|Publication number||US5883046 A|
|Application number||US 08/732,080|
|Publication date||16 Mar 1999|
|Filing date||16 Oct 1996|
|Priority date||5 Jun 1991|
|Publication number||08732080, 732080, US 5883046 A, US 5883046A, US-A-5883046, US5883046 A, US5883046A|
|Inventors||George F. Luteri|
|Original Assignee||Sandoz Ltd.|
|Export Citation||BiBTeX, EndNote, RefMan|
|Patent Citations (6), Non-Patent Citations (2), Referenced by (2), Classifications (8), Legal Events (4)|
|External Links: USPTO, USPTO Assignment, Espacenet|
This is a CONTINUATION of application Ser. No. 08/458,627 filed on Jun. 2, 1995 now abandoned, which is a CONTINUATION of application Ser. No. 08/261,314, filed on Jun. 16, 1994 now abandoned, which is a CONTINUATION of application Ser. No. 07/936,687, filed Aug. 27,1992, now abandoned, which is a CONTINUATION-IN-PART of application Ser. No. 07/714,406 filed Jun. 5, 1991, now abandoned.
The present invention concerns microencapsulated agrochemicals, compositions containing them and processes for their production.
When putting agrochemicals in a suitable form for application, formulations are desirable which optimize the effect of the active ingredient on the target organism whilst at the same time minimizing its effect on the environment, particularly with respect to animals and plants which are not targeted. One such formulation technique which in recent years has been extensively investigated with respect to agrochemicals is microencapsulation. Various techniques for microencapsulation have been known for some time particularly in connection with pharmaceuticals and dyestuffs. Examples of such techniques are described eg in EP 148,169; U.S. Pat. No. 4,417,916; U.S. Pat. No. 3,577,515; U.S. Pat. No. 4,354,783; U.S. Pat. No. 4,557,755; U.S. Pat. No. 4,105,823: U.S. Pat. No. 3,516,941; EP 252,896; U.S. Pat. No. 4,601,863; U.S. Pat. No. 4,898,696.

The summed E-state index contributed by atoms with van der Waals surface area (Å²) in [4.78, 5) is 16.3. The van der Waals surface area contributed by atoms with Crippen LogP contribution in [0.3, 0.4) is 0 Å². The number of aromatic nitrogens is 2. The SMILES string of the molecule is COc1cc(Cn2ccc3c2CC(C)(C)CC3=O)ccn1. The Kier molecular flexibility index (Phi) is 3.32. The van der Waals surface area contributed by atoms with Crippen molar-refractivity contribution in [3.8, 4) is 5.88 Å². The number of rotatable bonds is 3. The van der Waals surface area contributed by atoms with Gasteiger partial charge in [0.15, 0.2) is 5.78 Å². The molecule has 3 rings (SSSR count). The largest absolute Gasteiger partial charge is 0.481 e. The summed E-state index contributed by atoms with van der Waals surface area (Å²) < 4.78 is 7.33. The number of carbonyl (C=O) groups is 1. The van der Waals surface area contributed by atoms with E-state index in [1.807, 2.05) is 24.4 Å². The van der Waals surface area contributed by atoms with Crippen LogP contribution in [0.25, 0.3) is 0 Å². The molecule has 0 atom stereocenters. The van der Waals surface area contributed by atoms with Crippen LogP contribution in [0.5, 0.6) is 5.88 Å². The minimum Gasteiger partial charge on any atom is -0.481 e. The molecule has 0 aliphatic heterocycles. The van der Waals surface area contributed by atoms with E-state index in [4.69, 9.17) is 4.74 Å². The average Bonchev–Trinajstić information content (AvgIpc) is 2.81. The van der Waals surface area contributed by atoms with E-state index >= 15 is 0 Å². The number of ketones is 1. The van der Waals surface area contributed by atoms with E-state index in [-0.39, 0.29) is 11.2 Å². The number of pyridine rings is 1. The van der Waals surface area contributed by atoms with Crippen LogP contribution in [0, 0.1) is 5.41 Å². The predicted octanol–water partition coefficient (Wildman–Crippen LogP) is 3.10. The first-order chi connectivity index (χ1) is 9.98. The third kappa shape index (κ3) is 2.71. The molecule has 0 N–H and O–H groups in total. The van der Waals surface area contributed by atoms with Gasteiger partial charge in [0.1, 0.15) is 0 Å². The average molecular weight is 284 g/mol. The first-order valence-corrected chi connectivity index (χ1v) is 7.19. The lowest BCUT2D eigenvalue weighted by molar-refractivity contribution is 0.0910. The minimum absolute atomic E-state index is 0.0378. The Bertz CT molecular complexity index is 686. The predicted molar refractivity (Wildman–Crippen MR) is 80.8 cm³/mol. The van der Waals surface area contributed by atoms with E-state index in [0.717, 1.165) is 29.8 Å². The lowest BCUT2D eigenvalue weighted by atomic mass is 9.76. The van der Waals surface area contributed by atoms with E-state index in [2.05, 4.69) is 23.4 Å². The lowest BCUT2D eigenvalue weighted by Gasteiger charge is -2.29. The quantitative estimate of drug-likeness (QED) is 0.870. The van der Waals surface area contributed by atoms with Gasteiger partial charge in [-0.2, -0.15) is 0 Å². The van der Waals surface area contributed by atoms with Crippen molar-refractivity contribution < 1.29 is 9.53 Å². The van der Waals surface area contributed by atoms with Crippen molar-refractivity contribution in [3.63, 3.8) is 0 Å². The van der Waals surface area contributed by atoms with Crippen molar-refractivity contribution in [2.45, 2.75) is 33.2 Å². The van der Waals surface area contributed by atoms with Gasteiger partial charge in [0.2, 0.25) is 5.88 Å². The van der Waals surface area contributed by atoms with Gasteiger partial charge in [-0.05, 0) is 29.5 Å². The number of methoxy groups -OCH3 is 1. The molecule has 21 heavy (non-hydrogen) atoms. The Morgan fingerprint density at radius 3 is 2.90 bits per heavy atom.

A particular problem encountered with certain agrochemicals especially herbicides when applied to the soil is their tendency to leach rapidly from the target zone when subjected to rainfall or irrigation particularly in lighter soils which include coarse to moderately coarse texture soils and soils of low organic matter content, e.g. <2.0 weight % organic matter. This problem usually precludes or restricts the use of such agrochemicals for preemergent application. Thus in the case of a herbicide suffering from this drawback, persistence in the soil zone where germination of early weeds occurs can only be achieved, if at all, by repeated application or application at higher rates which increases the risk of damage to young crop plants or is uneconomical and environmentally undesirable.